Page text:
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How Much Electricity Does a Large Fish Tank Use?

Learn how much your electricity bill will go up if you get a fish tank from aquarium expert Joseph Caparatta in this Howcast video.


Well, your electric bill will definitely go up depending on how big your tank is and the types of pumps and filters that you have. And lights. If you know what you're paying for electricity now, usually you're billed per kilowatt, you can figure out the watts of your tank by just adding up all the parts of your aquarium.

Just make a graph. List all the parts. On the parts themselves they'll tell you the consumption. They'll tell you the volts, the amps, the watts, and with a little bit of math you can figure out how many total watts you're using during the day and how many total watts you're using at night when the lights shut off. And then it's a simple calculation. You have 1,000 watts in a kilowatt, and if you know what you're paying per kilowatt you can figure out what that tank will cost to run.

When I size aquariums for people a lot of times I tell them how many amps or how many watts they're going to be using. We'll spend a little bit more money on more efficient protein skimmers and return pumps so that in end, in the long run, the tank will cost less to operate. Going with LED lights versus T5's or versus metal halides will save you money in the long term because they use less wattage and give you more output per watt. So, spending a little bit more money up front will save you money every month.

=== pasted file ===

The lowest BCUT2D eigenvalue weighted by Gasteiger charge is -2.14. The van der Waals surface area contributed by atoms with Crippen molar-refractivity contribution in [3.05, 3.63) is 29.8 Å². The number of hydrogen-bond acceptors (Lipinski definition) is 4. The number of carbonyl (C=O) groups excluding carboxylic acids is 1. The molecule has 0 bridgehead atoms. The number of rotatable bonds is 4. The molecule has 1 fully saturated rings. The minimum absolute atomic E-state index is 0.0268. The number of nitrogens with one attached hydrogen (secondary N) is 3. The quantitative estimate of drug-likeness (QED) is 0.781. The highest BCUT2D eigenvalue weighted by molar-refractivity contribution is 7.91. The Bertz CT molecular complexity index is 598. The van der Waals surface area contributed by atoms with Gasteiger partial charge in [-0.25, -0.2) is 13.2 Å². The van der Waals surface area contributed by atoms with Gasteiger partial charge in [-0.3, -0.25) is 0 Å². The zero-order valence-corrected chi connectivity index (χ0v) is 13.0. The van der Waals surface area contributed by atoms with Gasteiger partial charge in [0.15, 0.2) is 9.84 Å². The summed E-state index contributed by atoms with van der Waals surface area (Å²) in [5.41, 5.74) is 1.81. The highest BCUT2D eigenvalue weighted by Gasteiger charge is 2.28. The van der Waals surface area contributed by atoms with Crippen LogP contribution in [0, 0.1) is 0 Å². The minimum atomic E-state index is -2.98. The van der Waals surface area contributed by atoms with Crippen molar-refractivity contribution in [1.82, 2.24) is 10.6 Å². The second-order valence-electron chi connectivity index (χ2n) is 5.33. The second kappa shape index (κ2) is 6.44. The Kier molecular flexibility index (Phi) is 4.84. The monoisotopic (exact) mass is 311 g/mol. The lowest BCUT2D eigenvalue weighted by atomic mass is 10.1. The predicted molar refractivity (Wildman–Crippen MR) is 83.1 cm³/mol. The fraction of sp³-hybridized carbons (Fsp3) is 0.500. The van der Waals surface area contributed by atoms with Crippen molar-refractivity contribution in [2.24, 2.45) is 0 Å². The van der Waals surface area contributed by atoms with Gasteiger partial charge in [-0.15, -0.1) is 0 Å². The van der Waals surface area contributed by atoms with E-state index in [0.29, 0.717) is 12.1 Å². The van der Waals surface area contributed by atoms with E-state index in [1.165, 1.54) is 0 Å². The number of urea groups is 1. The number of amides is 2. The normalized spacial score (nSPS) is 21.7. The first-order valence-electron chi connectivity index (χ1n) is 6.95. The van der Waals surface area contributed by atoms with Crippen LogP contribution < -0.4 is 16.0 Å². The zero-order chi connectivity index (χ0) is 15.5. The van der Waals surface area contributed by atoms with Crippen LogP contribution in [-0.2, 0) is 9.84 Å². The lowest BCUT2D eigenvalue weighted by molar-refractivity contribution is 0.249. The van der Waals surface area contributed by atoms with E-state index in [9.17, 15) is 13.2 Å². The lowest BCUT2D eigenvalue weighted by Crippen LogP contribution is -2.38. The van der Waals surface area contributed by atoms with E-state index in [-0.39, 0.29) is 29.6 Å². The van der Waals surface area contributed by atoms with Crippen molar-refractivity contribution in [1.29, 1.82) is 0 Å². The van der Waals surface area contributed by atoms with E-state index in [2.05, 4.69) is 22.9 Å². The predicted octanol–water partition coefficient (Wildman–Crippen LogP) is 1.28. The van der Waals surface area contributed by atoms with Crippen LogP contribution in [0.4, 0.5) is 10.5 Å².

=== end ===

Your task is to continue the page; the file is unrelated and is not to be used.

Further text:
Another big contributor to your electric bill is heat. Large tanks need large pumps. They produce a lot of heat, so most people buy chillers for these large tanks. And especially tanks that are not plumbed correctly or use pumps that are not efficient will have to rely on the chiller to keep the water in the proper temperature range or from getting too hot. Chillers are rated by horsepower, third horsepower, half horsepower, and any time you hear horsepower you know it's going to cost you a lot of money on your electric bill.

I've seen tanks cost three or four hundred dollars a month to maintain for large five, six, seven hundred gallon tanks. But a typical tank, ninety to a hundred gallons, should cost no more than thirty to fifty dollars a month if set up correctly.

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